Dsco has reached an agreement to acquire LEO Enterprises, which was founded in 2014 to enable data engineering teams to innovate faster by providing cloud-based visibility and control for data streams.
The acquisition will help accelerate Dsco's momentum in modernizing supply chain data. LEO has developed a cloud-based alternative to Apache's Kafka, making it easy for enterprises to set up real time data processing systems involved in cross-asset inventory management, order and post-order processing, data mining, machine learning and predictive analytics.
LEO will bring a large team of data engineers and data consultants to support Dsco in moving the retail industry towards real-time inventory networking and modern cloud-based distributed order processing.
"In one swoop Dsco has acquired both a state of the art data integration platform and added a pool of extremely talented software engineers to our team. This adds a lot of momentum as we continue to grow," Dsco founder and CEO Jeremy Hanks says. "LEO is a fantastic company with expertise in data aggregation, intelligence and reporting. With Dsco's accelerated growth this year, our consultative relationship turned strategic and LEO became a vital part of ushering in Dsco's vision for the next generation of supply chain data technologies. These technologies will enable our enterprise retail partners and their thousands of brand partners to drive billions of dollars of consumer sales."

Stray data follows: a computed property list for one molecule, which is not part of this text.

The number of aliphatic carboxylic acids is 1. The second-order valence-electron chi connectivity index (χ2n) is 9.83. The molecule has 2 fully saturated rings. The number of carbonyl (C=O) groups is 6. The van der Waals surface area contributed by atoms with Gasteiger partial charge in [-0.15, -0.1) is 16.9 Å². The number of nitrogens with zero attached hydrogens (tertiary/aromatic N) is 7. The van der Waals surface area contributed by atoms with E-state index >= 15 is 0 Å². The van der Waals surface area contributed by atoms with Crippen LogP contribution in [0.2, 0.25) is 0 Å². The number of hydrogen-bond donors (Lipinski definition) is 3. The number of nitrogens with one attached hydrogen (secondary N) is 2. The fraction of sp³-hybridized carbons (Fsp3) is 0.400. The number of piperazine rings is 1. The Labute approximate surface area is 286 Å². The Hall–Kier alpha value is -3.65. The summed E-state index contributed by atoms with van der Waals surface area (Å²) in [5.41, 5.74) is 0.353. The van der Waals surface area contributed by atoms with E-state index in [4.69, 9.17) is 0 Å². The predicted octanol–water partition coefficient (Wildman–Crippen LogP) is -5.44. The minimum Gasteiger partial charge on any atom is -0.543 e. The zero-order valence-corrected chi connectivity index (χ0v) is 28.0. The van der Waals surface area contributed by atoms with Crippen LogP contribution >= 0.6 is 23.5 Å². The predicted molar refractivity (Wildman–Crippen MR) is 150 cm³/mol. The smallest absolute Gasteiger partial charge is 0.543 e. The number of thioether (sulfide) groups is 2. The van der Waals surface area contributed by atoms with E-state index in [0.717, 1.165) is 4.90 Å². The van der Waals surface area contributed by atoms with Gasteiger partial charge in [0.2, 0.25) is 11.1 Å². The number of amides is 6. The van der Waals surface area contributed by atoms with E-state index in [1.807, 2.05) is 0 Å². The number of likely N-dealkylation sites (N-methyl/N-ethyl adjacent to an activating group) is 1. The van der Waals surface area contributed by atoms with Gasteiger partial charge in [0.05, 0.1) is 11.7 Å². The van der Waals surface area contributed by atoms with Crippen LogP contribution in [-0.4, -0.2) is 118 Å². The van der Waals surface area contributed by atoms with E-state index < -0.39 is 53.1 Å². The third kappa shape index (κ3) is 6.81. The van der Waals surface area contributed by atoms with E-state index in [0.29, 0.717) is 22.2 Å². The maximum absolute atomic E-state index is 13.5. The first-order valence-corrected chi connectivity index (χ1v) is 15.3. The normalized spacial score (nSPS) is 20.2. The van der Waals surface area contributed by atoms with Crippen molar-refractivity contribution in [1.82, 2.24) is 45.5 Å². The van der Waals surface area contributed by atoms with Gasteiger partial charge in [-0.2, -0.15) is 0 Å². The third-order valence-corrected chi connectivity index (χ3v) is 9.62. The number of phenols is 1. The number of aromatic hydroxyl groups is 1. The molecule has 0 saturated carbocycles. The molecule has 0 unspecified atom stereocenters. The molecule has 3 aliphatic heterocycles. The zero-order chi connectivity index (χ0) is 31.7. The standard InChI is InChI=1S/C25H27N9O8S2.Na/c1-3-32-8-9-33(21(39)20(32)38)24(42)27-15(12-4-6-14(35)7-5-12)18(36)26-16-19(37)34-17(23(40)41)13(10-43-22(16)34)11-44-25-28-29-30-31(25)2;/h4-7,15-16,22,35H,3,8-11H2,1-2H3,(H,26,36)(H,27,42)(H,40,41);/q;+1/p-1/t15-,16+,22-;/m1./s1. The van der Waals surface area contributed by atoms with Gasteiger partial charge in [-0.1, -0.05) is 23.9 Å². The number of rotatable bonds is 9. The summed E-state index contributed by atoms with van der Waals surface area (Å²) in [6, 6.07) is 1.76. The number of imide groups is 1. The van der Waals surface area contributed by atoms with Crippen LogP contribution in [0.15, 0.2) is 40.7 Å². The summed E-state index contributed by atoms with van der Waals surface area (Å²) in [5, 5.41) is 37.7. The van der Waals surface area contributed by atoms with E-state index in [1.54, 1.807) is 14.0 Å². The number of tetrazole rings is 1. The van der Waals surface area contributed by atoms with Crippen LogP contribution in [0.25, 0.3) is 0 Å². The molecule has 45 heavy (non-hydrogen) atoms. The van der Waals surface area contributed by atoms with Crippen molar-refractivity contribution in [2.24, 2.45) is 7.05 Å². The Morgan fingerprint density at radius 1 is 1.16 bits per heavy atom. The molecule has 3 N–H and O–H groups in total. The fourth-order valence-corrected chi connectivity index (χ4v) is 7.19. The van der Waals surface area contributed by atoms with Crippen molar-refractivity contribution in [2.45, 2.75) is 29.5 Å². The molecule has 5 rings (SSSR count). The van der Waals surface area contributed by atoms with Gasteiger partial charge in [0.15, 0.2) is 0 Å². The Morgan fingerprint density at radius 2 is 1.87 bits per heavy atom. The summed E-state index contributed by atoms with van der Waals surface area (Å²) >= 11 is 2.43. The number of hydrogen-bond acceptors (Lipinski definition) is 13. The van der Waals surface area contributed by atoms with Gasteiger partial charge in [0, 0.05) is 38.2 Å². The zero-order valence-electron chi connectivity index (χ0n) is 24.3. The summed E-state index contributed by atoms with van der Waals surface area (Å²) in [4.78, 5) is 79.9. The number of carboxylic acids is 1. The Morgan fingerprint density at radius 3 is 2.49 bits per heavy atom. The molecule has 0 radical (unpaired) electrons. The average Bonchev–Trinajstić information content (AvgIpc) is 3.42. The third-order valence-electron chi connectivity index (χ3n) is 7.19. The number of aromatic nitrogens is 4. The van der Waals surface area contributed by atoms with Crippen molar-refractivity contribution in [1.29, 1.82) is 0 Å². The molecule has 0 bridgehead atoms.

LEO's serverless data piping and storage is on the leading edge of big data technologies. Currently businesses have to invest large amounts of time and overhead for setting up servers in house that are able to run Apache Kafka data protocols. The LEO platform allows organizations to do this in the cloud using state of the art AWS Lambda services, making setup almost instantaneous and allowing for real time data mining.
"The LEO team and I are extremely excited to be joining Dsco," says LEO CEO Blaine Nielsen. "We built LEO as an integration platform and there's no integration process bigger than what Dsco is attempting to do. We've created over 22 billion row tables for Dsco and process billions of data events each month. I look forward to being a part of this exciting new chapter."